I'm ready to give up-severe hyperpigmentation


#1

I was treated with an Alexandrite 775nm laser ~8 times and developed severe inflammatory hyperpigmentation on my face. I’m middle-eastern with tan olive skin and dark hair. My dermatologist recommends that I be treated with a YAG 1064nm laser to eliminate the hair.

I feel like all this excitment about laser hair removal is not based on hard evidence and that it’s really only a temporary fix. After all the Alexandrite treatments I don’t feel that I have less hair growth.

I am getting estimates of about $250 per treatment. I also read conflicting reports about the YAG laser not being as effective because it’s carbon-based. Are there YAG’s that aren’t carbon-based that are more effective? Am I going to spend ~$2000 and then end up having all my hair grow back again eventually? I am really considering just sitting all of the electrolysis treatments.


#2

You sound like you might be a good candidate for the Nd:YAG laser. The only YAG that was carbon based (they used a lotion) was the Softlight but it was short pulsed and very weak. All the other YAGs (1064) are much more effective than the softlight.

I have been treated with an Apogee alexandrite, and Lightsheer diode lasers. I did have more scabbing pain and redness with the Apogee, but it was very effective. Pigmentation changes have not been a problem for me. I have type IV skin and tan very easily and my skin is very dark now, so I do not get laser or IPL treatments in the summer.

If your skin is type IV or less you may want to try the Lightsheer diode, it is very effective and if you can tolerate it you will get better results than with the 1064. You can always have a test spot done to see how you react. If it is not satisfactory you can go with the 1064.

Needless to say practitioner skill is very important.

So to summarize I would look into the Lightsheer and if it does not work for you then try the long pulse Nd:YAG 1064. Just stay away from the Softlight. I don’t even know if anyone uses it anymore.

RJC2001


#3

Thanks for your reply RC. Why do you suggest trying the Diode first? Is it the cost or do you think it may be more effective?


#4

In using light sources for hair removal we attempt to exploit differences in pigmentation between hair and skin. Where there is no difference to exploit, the treatment will fail.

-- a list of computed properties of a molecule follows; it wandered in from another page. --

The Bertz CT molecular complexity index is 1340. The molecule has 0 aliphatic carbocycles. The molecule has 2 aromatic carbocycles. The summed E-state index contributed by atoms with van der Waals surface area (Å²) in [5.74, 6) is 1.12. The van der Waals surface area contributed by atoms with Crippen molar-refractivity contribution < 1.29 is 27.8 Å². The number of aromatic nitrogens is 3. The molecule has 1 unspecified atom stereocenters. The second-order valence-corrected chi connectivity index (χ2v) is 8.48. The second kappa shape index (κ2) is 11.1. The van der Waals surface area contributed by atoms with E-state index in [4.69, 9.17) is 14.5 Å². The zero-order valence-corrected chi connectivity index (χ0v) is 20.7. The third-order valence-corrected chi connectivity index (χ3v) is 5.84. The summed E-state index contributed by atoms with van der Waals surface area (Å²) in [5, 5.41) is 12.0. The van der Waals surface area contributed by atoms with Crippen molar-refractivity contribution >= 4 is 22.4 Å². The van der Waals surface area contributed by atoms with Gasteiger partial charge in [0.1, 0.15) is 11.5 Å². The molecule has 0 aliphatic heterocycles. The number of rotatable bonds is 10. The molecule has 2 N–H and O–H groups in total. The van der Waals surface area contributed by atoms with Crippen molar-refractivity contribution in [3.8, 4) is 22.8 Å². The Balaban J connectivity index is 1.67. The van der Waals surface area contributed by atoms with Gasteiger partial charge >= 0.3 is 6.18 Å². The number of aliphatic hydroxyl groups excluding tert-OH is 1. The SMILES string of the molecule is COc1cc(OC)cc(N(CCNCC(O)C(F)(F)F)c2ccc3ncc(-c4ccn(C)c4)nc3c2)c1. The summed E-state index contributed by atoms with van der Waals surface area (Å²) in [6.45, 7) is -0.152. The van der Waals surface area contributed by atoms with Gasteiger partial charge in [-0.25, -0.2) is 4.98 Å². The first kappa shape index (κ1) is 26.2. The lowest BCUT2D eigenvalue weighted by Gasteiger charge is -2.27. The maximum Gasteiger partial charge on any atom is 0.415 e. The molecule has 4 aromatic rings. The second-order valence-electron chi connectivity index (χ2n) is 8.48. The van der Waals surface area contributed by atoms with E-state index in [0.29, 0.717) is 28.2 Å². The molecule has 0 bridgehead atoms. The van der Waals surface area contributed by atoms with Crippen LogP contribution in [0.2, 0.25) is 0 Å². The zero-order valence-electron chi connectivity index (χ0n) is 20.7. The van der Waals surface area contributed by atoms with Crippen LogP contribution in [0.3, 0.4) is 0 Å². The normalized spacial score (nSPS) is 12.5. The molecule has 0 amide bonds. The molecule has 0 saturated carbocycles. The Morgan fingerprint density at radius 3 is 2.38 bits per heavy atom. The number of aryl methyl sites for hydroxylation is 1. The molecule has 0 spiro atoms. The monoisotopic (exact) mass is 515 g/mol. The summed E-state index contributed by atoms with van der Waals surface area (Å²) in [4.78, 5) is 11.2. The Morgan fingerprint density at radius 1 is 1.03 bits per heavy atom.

Light sources are not magical instruments - but the product of engineers, just like cars. There is no best car. We should look for the best engineered solution for the individual.

Lasers are so expensive that very few practitioners will have more than one - so they use it to there best experience.

You can come up with a theoretical recipe. With my skin type and hair colour, I need say a 810nm diode laser with an experienced tech in Little Rock. Then you find there are no techs in Little Rock - actually no lasers within 50 miles - and then the compromises start.

The most important choice is not the technology but the practitioner.


#5

Nerak: Alexandrite and Diode lasers are not appropriate for use on tan or olive skin, or anything resembling Type4-6 skin colors. The reason your treatments did not work was probably that the practitioner had to scale way back on the fluence (power) used, in order not to burn/scar your skin. The problem with that is you get ineffective treatment at best, with hyperpigmentation almost guaranteed. You must seek out an NdYag laser (the new ones are very high-powered machines, and extremely efficient with hair removal) and very experienced practitioner. You can reasonable expect 70-90% permanent reduction with any newer model laser, with the remaining hair being sparse, fine and somewhat lighter. Good luck, the hyperpigmentation will fade over time (sometimes it takes 6 months or so), and be sure to wear sun-block if you are out in the sun. :smile:


#6

I am a type 4 and have been successfully treated with the Lighsheer diode laser. I do not get treatments in the summer when I tan. I went with the Lightsheer based on practitioner recommendation. They also have a Sciton long pulse Nd:YAG laser. They use it on darker skin types than mine that cannot tolerate the diode laser. However, the YAG is not as efficient and requires more treatments. But it is still preferable for the darkest skin types.

But still it all comes down to practitioner skill.

RJC2001


#7

Hi All,

I have read your answers and would ask some help. I am using the lightsheer and because of my last treatment I am now burnt and hyper pigmented. I have cigarette marks and hyper pigmentation all over my back and shoulders.

This is because the new nurse was not experienced to use compression with high fluence, instead she has used the drag and glide technique which is the worse to be used with lightsheer.

I am trying to find a remedy for my skin. The treatment was 28 days ago and I still present severe hyper-pigmentation. I now that some of you have strong acument on lightsheer and particularly on remedies after treatments.

What do I have to do. I have used for the initial 5 days the hydro-cortison and for the following day (until today) the aloe vera. But the results are poor.

I would be glad if you could suggest me creams and other remedies to get my skin back.

Regards,
Flesh


#8

That is why practitioner skill is so important. I would not get Lightsheer treatments without compression. The difference is like night and day. Compression is more effective and less redness results because the cooling system works better.

RJC2001